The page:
- Andre Soares
The highlight of my recent Toronto screenings was Luc and Jean-Pierre Dardenne's The Kid with a Bike, which Danny Kasman covered extensively for Mubi when it premiered at Cannes. Tiff attendees were divided on whether the film's final section was difficult to assimilate, or whether it was the film's high point; I'm in the latter camp, and in fact was suspending judgment on the movie until the last scenes fired my enthusiasm.
Terence Davies' long-awaited The Deep Blue Sea, his first fiction feature since 2000's The House of Mirth, had its world premiere at Toronto this week. Davies has once again adapted a literary property, Terence Rattigan's play about a young woman who finds her fulfillment and her sorrow in physical love, much to society's discomfort. Despite my pleasure in Davies' stately rhythms and his loving attention to the material, The Deep Blue Sea made me wonder »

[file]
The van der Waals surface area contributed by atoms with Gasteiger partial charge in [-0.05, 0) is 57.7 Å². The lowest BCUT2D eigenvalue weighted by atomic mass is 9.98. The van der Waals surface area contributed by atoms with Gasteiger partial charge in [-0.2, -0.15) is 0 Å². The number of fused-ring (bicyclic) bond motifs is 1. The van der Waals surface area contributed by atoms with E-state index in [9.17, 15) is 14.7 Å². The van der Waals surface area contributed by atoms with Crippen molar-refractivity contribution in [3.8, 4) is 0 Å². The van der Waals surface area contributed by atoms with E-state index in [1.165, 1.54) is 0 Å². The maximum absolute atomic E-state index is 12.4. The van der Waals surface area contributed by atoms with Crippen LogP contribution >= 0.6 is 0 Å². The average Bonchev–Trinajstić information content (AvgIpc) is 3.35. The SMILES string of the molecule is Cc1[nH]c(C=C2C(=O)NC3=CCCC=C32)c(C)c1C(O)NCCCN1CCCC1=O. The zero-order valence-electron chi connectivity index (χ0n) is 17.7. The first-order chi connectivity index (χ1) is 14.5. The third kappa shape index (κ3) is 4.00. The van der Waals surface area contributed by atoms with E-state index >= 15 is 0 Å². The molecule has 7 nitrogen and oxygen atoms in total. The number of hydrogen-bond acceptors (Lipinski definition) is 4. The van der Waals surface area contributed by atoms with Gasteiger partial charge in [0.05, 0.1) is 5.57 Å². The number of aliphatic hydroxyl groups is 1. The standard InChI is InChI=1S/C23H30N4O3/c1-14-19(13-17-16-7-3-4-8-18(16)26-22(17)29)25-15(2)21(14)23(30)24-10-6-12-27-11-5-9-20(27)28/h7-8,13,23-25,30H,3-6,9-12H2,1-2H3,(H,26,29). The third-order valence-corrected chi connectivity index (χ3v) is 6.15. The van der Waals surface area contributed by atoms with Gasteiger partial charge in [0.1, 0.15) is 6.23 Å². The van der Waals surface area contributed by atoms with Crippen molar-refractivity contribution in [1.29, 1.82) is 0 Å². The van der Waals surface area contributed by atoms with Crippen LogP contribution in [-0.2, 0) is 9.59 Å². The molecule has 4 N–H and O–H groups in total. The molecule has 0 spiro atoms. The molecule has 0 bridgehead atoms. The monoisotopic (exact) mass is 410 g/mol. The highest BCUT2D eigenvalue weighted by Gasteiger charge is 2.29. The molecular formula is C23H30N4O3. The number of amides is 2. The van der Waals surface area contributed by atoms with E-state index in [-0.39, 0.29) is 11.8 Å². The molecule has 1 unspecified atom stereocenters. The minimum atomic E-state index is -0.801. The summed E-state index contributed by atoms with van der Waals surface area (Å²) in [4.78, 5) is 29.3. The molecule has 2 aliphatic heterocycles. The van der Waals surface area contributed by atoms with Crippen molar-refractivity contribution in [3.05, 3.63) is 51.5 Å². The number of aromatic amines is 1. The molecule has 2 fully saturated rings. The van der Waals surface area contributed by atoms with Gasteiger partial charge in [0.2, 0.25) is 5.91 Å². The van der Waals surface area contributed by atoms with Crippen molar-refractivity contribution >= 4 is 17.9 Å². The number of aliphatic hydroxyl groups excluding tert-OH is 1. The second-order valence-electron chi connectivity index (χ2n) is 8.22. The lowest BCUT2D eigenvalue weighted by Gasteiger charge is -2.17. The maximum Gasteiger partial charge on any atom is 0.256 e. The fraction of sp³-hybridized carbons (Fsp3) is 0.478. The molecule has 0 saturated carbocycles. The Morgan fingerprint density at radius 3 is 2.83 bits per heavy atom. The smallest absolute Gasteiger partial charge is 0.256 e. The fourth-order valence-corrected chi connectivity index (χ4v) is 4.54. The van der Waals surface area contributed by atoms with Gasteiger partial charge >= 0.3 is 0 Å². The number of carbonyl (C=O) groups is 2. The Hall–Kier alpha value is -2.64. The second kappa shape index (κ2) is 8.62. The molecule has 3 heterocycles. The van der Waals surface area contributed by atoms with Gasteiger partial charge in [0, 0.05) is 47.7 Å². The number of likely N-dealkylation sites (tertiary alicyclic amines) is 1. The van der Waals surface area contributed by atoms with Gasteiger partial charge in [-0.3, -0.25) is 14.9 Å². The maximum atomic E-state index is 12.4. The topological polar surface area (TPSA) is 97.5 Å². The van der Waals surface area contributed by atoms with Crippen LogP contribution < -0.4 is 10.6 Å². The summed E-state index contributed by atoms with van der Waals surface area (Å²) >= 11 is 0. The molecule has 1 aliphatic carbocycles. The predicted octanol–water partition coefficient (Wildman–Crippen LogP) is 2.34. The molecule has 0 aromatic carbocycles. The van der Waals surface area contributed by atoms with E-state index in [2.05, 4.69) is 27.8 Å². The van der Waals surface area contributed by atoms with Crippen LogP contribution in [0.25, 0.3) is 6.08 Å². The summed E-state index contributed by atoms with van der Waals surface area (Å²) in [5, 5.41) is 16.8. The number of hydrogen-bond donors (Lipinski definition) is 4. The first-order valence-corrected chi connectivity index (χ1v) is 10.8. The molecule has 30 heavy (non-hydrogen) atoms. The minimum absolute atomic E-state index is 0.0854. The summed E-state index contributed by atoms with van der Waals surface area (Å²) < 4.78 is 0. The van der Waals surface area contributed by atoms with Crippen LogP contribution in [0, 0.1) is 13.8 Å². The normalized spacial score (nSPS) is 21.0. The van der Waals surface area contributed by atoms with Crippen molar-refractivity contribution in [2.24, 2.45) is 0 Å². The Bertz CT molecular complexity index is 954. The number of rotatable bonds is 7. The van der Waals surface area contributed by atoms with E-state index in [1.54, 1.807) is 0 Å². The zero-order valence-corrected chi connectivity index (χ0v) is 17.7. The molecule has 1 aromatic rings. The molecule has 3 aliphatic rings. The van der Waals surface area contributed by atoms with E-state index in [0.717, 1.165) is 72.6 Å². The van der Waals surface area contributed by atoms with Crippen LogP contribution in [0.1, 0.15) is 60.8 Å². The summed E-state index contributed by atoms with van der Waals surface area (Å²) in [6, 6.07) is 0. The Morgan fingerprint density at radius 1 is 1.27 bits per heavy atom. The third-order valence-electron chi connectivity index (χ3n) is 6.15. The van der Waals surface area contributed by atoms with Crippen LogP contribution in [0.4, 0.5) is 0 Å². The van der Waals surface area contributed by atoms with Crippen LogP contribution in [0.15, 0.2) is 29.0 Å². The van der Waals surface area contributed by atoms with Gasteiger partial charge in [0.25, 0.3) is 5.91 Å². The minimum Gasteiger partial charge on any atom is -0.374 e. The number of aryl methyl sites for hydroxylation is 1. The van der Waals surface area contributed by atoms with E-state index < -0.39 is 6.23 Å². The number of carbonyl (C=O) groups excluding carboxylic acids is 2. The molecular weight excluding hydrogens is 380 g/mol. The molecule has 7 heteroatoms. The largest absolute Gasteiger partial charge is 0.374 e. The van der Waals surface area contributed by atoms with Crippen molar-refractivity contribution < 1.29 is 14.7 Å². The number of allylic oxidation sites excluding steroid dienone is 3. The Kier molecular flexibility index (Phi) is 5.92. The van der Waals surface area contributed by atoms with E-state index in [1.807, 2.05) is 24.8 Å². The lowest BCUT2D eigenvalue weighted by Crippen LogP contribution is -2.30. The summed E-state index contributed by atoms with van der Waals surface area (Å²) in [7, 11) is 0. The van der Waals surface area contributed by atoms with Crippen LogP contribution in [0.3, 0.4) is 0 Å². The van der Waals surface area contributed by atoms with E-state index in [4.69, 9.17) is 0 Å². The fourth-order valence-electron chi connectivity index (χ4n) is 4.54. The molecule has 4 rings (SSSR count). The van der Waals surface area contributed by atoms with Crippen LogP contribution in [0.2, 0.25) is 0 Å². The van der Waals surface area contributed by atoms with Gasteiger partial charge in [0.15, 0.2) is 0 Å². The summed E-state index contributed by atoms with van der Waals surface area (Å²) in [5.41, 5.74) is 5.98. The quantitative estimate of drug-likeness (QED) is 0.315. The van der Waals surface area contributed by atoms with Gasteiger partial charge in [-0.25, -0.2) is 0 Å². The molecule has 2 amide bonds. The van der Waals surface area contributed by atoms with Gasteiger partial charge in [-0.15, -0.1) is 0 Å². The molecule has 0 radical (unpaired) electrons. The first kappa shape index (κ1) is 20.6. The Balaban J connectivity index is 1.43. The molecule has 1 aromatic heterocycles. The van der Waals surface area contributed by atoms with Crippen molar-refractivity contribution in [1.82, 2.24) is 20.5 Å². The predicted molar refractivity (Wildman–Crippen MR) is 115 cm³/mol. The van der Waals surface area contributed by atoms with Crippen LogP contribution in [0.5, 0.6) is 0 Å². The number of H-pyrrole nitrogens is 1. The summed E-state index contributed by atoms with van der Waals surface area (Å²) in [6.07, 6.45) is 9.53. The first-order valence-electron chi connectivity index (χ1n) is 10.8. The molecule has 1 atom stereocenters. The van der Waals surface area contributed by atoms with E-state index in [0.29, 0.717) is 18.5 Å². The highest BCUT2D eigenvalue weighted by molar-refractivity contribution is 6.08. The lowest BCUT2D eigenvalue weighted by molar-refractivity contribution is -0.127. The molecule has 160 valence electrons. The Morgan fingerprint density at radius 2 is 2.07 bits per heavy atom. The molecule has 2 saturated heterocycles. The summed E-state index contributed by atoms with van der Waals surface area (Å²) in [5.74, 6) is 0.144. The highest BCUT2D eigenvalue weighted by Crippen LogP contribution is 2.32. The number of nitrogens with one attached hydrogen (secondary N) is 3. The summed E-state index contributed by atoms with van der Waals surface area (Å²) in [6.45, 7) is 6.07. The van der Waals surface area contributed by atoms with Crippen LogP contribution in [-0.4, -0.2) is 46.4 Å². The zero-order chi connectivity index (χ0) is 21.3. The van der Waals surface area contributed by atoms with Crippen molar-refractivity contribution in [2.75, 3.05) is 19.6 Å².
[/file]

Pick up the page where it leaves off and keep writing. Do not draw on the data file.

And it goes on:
"Liberally adapted from Joseph Conrad's first novel, Almayer's Folly is Chantal Akerman's most satisfying fictional feature since La captive," writes Gabe Klinger in Cinema Scope. "Like that earlier film, which mined from Proust, it boils down its richly detailed source to a few austere gestures that balance the cross-cultural impulse of her recent documentary work (De l'autre côté comes to mind) with her better-known European narratives. There's not much in the way of plot, but rather a lot of emotive intensity in the mise en scène that suggests, while at the same time eluding, the deeper literary structure of Conrad's story."